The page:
How often is it done?
Frequency varies by case, but generally it is done 3 times the first week. This will hopefully remove a majority of the antibodies from Mom’s system.

How is it done?
An IV or port is placed in a good artery. This will remove the plasma. A machine separates the plasma from the blood. The blood and replacement plasma will be returned through a second needle placed in the arm or foot 32.


Intravenous Immunoglobulin (IVIG)

The treatment that prevents or delays the onset of fetal anemia.

IVIG stands for intravenous immunoglobulin. It is a product made from human blood plasma. IVIG is usually done between 12 and 20 weeks 5. It is also used after birth to treat high bilirubin 31. Occasionally doctors will use IVIG when doing an IUT, but this is rare. There was also one case report of giving IVIG to the baby at 30 weeks with anti-M. IVIG can be administered at the hospital, outpatient infusion center, doctor’s office, or sometimes at your home.

Why is it done?
IVIG blocks some of the receptors in the placenta and makes it so that the antibodies cannot cross over to the baby. It also makes it so that you will produce less antibodies because your body sees IVIG as an antibody and decides that it doesn’t need to make any more. 5

How often is it done?
IVIG is usually done once per week 5.

How is it done?
IVIG is administered slowly through an IV, or possibly a port depending on how often you need to receive treatment. It can cause side effects like headache, nausea, vomiting, fever and fatigue. Many women report getting multi-day headaches from the IVIG. Your doctor can sometimes give you something for the pain.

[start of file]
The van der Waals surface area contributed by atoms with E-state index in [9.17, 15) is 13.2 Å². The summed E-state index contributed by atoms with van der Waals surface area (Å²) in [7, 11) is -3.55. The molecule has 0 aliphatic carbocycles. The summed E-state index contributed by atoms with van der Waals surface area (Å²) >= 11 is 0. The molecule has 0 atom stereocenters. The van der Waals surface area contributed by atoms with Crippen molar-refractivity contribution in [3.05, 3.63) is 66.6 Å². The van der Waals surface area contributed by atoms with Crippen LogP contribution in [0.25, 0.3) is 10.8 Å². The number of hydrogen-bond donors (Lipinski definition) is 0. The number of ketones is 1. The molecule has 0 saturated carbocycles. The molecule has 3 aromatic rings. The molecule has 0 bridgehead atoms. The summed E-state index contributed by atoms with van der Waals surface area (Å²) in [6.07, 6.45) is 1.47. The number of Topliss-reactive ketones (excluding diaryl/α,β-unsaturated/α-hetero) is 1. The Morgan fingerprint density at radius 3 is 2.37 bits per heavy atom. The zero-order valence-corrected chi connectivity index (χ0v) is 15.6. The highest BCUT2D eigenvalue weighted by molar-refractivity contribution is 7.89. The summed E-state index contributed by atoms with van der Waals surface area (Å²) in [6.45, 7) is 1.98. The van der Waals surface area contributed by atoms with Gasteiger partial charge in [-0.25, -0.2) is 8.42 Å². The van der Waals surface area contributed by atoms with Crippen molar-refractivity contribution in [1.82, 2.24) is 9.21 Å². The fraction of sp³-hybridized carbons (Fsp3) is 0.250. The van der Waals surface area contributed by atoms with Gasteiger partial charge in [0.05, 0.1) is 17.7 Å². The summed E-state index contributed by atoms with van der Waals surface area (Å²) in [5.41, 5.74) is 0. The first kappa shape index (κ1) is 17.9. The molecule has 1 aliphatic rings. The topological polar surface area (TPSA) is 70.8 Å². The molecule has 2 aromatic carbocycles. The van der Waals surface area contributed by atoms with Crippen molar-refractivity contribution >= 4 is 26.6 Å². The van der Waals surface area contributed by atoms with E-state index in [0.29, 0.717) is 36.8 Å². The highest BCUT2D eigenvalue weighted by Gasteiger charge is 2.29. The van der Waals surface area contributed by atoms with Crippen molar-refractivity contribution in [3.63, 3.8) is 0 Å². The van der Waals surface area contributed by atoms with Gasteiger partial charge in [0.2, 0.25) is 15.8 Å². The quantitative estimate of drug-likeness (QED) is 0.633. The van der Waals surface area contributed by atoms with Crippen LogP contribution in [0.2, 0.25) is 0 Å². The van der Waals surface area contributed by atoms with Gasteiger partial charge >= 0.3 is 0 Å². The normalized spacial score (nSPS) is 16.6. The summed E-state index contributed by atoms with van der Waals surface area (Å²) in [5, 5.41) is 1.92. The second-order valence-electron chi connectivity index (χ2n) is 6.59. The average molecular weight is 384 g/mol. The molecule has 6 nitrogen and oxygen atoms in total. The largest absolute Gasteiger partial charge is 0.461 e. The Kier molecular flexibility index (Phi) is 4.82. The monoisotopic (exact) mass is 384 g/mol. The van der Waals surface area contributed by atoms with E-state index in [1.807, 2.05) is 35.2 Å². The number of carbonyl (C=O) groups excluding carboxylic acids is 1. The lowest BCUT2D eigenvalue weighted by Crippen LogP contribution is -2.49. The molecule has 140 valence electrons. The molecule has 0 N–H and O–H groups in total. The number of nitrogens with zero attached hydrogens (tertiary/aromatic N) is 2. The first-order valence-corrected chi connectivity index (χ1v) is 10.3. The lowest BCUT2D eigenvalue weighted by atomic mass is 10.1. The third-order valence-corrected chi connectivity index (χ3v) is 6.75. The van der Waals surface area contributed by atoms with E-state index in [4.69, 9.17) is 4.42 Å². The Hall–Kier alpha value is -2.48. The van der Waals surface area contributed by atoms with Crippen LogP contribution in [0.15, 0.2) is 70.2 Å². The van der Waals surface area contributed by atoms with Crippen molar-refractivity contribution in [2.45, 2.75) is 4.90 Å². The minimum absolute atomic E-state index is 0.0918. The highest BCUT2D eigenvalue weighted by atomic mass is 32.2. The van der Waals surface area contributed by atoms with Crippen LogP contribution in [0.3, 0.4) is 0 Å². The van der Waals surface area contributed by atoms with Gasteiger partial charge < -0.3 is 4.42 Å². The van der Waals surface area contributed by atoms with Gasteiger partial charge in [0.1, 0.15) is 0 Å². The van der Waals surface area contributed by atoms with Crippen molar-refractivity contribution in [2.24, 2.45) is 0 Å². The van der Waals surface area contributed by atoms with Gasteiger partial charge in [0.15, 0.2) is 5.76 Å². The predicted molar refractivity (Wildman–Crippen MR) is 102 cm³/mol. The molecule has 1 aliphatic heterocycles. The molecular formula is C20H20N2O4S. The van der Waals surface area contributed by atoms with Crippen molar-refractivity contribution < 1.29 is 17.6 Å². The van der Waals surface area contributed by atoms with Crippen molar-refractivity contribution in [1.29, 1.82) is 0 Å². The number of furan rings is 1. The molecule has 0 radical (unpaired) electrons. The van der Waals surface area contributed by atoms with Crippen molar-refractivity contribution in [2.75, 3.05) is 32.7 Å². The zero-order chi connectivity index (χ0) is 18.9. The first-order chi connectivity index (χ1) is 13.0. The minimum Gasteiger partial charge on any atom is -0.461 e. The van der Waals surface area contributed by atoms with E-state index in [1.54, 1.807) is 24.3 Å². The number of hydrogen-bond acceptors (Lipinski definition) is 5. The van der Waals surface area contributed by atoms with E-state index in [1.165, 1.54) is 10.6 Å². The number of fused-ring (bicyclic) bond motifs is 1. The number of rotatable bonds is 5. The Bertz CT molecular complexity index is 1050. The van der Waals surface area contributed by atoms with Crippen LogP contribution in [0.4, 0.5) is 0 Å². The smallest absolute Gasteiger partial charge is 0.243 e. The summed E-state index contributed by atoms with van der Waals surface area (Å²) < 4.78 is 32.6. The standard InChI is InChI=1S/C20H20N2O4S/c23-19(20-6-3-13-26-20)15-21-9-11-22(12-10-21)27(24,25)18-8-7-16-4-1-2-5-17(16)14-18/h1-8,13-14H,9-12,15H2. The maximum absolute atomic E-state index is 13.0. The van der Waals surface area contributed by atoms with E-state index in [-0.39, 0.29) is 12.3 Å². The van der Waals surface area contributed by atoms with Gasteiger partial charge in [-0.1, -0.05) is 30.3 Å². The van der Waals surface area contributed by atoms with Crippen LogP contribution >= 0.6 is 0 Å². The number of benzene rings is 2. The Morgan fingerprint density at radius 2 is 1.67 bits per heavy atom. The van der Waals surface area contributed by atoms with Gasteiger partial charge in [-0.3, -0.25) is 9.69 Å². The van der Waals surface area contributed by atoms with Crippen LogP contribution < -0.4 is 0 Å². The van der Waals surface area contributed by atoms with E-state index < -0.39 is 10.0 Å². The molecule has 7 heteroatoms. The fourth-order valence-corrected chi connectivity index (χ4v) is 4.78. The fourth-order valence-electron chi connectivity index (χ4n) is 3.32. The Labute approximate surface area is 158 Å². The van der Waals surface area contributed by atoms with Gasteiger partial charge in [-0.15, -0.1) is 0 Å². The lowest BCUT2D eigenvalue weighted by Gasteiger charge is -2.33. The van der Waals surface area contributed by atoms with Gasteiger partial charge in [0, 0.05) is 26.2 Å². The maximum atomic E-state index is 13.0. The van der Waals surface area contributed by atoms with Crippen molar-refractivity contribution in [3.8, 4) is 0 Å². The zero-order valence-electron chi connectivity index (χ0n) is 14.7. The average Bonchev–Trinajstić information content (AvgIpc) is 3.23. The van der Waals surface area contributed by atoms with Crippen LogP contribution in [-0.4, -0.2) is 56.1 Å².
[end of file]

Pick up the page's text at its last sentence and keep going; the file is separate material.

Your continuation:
Note: Some women have an allergic reaction to the IVIG. If this is the case, talk with your doctor about trying a different brand. Some women have no reaction when they switch brands.

Intrauterine Blood Transfusion (IUT)

The only way to treat fetal anemia once it has developed.

An IUT is an Intrauterine Transfusion. It is a blood transfusion for the baby while they are still inside of you. Doctor’s usually have great results with IUTs. About 75% of babies with hydrops survive, while more than 90% of babies without hydrops survive 19.

When is it done?
IUTs are generally done between 18 and 35 weeks. Sometimes an IUT can be done as early as 15-16 weeks, but it is very difficult to do before 18 weeks. After 35 weeks, there is more risk with doing an IUT compared with delivery and a transfusion after birth 20.

Where is it done?
IUTs are done in the hospital. Usually in a surgical suite.

Why is it done?
An IUT is done to prevent baby from dying. When the baby is anemic, they do not have enough red blood cells for their body to work properly. Just like how we would die if we lost too much blood, the baby is losing too much blood and needs a transfusion.

How often is it done?